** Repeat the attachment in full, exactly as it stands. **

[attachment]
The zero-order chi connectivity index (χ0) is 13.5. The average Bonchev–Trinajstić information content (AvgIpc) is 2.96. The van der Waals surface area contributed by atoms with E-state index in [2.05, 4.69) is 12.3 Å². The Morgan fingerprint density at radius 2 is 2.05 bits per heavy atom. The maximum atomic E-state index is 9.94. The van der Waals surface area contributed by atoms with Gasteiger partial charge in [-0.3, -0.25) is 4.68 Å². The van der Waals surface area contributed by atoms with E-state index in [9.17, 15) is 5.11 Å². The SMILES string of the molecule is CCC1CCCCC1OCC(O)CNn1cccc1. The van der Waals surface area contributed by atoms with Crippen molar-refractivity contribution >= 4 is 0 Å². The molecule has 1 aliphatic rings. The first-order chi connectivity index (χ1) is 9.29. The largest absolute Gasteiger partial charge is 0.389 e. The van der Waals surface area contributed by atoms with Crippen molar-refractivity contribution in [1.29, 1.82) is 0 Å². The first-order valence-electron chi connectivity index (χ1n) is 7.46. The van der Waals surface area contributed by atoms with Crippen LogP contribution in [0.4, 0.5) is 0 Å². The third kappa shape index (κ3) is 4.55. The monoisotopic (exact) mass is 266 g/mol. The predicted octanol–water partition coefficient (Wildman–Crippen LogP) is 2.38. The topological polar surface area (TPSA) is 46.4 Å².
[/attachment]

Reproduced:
The zero-order chi connectivity index (χ0) is 13.5. The average Bonchev–Trinajstić information content (AvgIpc) is 2.96. The van der Waals surface area contributed by atoms with E-state index in [2.05, 4.69) is 12.3 Å². The Morgan fingerprint density at radius 2 is 2.05 bits per heavy atom. The maximum atomic E-state index is 9.94. The van der Waals surface area contributed by atoms with Gasteiger partial charge in [-0.3, -0.25) is 4.68 Å². The van der Waals surface area contributed by atoms with E-state index in [9.17, 15) is 5.11 Å². The SMILES string of the molecule is CCC1CCCCC1OCC(O)CNn1cccc1. The van der Waals surface area contributed by atoms with Crippen molar-refractivity contribution >= 4 is 0 Å². The molecule has 1 aliphatic rings. The first-order chi connectivity index (χ1) is 9.29. The largest absolute Gasteiger partial charge is 0.389 e. The van der Waals surface area contributed by atoms with Crippen molar-refractivity contribution in [1.29, 1.82) is 0 Å². The first-order valence-electron chi connectivity index (χ1n) is 7.46. The van der Waals surface area contributed by atoms with Crippen LogP contribution in [0.4, 0.5) is 0 Å². The third kappa shape index (κ3) is 4.55. The monoisotopic (exact) mass is 266 g/mol. The predicted octanol–water partition coefficient (Wildman–Crippen LogP) is 2.38. The topological polar surface area (TPSA) is 46.4 Å².